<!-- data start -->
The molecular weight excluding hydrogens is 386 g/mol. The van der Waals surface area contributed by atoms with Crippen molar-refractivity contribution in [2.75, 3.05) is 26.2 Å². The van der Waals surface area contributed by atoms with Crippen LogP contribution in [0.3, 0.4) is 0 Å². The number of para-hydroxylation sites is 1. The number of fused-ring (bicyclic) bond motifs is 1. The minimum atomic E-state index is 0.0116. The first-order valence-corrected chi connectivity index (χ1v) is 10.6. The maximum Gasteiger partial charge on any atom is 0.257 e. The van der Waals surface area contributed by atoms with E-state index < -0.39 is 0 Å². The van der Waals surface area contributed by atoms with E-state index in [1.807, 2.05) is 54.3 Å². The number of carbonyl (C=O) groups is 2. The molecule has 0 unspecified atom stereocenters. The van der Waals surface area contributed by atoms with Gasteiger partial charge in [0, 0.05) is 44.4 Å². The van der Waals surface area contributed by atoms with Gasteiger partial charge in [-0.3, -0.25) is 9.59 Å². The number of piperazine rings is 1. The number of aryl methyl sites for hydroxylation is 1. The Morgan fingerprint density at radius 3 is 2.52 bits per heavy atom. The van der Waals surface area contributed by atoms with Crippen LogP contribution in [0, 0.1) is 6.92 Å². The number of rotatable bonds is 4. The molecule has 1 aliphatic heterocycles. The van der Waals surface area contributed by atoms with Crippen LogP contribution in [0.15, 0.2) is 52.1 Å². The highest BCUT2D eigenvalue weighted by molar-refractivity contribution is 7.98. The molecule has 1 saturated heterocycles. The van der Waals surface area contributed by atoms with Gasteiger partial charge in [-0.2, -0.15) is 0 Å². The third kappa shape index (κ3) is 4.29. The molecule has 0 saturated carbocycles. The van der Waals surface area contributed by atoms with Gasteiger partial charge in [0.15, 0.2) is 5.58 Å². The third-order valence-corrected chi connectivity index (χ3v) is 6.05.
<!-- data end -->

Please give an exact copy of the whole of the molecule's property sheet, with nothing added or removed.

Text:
The molecular weight excluding hydrogens is 386 g/mol. The van der Waals surface area contributed by atoms with Crippen molar-refractivity contribution in [2.75, 3.05) is 26.2 Å². The van der Waals surface area contributed by atoms with Crippen LogP contribution in [0.3, 0.4) is 0 Å². The number of para-hydroxylation sites is 1. The number of fused-ring (bicyclic) bond motifs is 1. The minimum atomic E-state index is 0.0116. The first-order valence-corrected chi connectivity index (χ1v) is 10.6. The maximum Gasteiger partial charge on any atom is 0.257 e. The van der Waals surface area contributed by atoms with E-state index < -0.39 is 0 Å². The van der Waals surface area contributed by atoms with E-state index in [1.807, 2.05) is 54.3 Å². The number of carbonyl (C=O) groups is 2. The molecule has 0 unspecified atom stereocenters. The van der Waals surface area contributed by atoms with Gasteiger partial charge in [0, 0.05) is 44.4 Å². The van der Waals surface area contributed by atoms with Gasteiger partial charge in [-0.3, -0.25) is 9.59 Å². The number of piperazine rings is 1. The number of aryl methyl sites for hydroxylation is 1. The Morgan fingerprint density at radius 3 is 2.52 bits per heavy atom. The van der Waals surface area contributed by atoms with Crippen LogP contribution in [0, 0.1) is 6.92 Å². The number of rotatable bonds is 4. The molecule has 1 aliphatic heterocycles. The van der Waals surface area contributed by atoms with Crippen LogP contribution in [0.15, 0.2) is 52.1 Å². The highest BCUT2D eigenvalue weighted by molar-refractivity contribution is 7.98. The molecule has 1 saturated heterocycles. The van der Waals surface area contributed by atoms with Gasteiger partial charge in [-0.2, -0.15) is 0 Å². The third kappa shape index (κ3) is 4.29. The molecule has 0 saturated carbocycles. The van der Waals surface area contributed by atoms with Gasteiger partial charge in [0.15, 0.2) is 5.58 Å². The third-order valence-corrected chi connectivity index (χ3v) is 6.05.